Providers at risk of abandoning police forensic services market, warns NAO

22 January 2015

Private sector providers of police forensic science services are in danger of pulling out of the marketplace leading to a possible drop in expertise and the risk of court cases collapsing, a National Audit Office (NAO) report has warned.

In a briefing for the House of Commons Science and Technology Committee the NAO said police forces were increasingly purchasing forensic services from in-house laboratories that were often held to lower standards than private sector equivalents.

Since March 2012, when the publicly-owned Forensic Science Service closed, the 43 police forces in England and Wales have been allowed to purchase services such as fingerprint and DNA analysis from the private sector or in-house laboratories.

The NAO said available information on police forensics spending was incomplete, inconsistent and sometimes difficult to access.

But it said that from the figures available it appeared that the internal market for forensic services was growing while the external market was shrinking. The NAO said there were concerns that police forces undertaking more forensics work internally could undermine the market.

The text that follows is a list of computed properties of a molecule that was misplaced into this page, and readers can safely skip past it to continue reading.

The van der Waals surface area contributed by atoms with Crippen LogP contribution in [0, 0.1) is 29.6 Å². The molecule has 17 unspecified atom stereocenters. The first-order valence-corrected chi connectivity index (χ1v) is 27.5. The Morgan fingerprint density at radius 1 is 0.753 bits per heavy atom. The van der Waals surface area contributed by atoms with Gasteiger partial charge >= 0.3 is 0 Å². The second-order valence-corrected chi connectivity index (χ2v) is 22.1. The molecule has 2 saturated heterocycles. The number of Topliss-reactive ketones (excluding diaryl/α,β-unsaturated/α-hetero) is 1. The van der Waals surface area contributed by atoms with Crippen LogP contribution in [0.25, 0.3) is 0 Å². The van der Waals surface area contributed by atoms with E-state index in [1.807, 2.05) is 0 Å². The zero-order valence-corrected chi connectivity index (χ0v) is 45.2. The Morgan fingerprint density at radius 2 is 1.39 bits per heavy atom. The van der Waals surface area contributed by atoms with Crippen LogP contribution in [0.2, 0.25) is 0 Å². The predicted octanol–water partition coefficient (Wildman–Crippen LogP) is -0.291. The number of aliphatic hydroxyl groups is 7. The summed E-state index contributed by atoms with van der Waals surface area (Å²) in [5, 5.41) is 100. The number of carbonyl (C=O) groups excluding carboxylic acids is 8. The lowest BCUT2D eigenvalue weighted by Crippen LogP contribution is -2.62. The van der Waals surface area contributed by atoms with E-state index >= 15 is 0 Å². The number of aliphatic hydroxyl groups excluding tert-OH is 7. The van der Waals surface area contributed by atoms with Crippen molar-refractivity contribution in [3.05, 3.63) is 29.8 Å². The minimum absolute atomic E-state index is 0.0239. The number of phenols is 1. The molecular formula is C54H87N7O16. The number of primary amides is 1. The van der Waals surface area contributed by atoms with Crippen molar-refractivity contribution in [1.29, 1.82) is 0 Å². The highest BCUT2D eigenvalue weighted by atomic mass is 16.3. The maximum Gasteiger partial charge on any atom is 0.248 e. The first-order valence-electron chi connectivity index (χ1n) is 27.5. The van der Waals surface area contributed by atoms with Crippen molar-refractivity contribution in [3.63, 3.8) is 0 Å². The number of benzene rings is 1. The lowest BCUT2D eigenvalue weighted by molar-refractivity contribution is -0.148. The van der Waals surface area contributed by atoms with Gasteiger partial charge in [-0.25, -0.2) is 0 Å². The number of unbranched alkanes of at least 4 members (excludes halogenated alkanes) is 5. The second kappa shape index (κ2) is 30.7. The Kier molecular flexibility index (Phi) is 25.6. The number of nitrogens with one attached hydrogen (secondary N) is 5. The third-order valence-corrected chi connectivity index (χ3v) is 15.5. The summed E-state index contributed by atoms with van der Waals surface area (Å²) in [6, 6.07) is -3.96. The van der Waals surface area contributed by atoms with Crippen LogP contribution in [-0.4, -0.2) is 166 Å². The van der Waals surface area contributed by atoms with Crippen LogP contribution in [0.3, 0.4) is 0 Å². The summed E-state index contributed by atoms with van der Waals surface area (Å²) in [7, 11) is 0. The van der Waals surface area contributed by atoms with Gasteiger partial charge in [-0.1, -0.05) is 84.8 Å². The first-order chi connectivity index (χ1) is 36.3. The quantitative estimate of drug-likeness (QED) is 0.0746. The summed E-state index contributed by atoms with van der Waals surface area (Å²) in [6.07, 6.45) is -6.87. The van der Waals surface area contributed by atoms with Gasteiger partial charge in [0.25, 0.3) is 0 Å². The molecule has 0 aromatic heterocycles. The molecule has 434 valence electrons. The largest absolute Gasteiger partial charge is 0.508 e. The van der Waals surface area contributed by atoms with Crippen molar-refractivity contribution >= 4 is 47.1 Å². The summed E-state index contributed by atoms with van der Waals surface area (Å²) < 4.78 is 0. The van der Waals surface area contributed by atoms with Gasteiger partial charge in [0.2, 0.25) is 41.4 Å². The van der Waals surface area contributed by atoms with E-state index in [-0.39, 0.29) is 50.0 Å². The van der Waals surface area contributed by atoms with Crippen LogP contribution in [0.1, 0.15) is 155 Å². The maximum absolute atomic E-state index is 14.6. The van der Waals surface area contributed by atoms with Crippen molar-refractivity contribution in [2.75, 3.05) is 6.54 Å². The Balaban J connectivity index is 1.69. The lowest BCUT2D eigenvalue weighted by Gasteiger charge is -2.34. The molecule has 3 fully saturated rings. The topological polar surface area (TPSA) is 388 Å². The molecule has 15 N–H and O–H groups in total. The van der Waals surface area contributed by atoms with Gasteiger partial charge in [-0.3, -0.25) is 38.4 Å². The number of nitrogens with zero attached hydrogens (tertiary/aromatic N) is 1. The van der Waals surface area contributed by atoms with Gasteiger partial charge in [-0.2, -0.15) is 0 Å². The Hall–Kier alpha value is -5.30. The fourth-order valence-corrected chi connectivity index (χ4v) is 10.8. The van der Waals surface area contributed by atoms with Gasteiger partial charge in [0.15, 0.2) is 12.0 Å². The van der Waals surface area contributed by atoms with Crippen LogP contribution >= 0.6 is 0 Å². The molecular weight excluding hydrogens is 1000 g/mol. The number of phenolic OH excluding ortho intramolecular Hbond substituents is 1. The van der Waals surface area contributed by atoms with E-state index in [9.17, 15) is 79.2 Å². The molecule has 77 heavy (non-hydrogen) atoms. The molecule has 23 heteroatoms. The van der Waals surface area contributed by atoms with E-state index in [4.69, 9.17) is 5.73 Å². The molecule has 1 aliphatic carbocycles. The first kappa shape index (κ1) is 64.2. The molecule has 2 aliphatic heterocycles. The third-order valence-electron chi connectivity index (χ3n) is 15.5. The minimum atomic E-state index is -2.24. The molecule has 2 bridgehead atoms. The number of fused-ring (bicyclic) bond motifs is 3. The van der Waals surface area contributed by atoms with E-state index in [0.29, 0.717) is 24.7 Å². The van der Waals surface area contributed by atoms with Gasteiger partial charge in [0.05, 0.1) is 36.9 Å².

There was already evidence that small providers were pulling out of the market and concern that larger suppliers would follow, the report said.

“If suppliers did pull out of the market this could present a risk of service interruption, and lack of capacity could hold up criminal cases or cause them to collapse,” it said.

“Longer term, private sector suppliers told us that declining profits could make it difficult to invest sufficiently in research and development.”

External laboratories are complaining of an “an unequal playing field between private sector suppliers and in-house suppliers”, said the report.

For example police force laboratories could treat their buildings as a free resource, giving them an unfair advantage when it came to costs in the bidding process.

Whereas private sector firms have to be accredited before they can supply forensic services in-house laboratories were not obliged to follow the same procedure and not all were working towards accreditation.

“To meet these standards forensic service suppliers have to make significant investments and the forensic science regulator is concerned that forces are viewing accreditation solely as a cost burden and consequently may delay compliance.”

A further disadvantage for the private sector is the fact that some police forces have been granted funds from the Home Office police innovation fund to develop their in-house laboratories.

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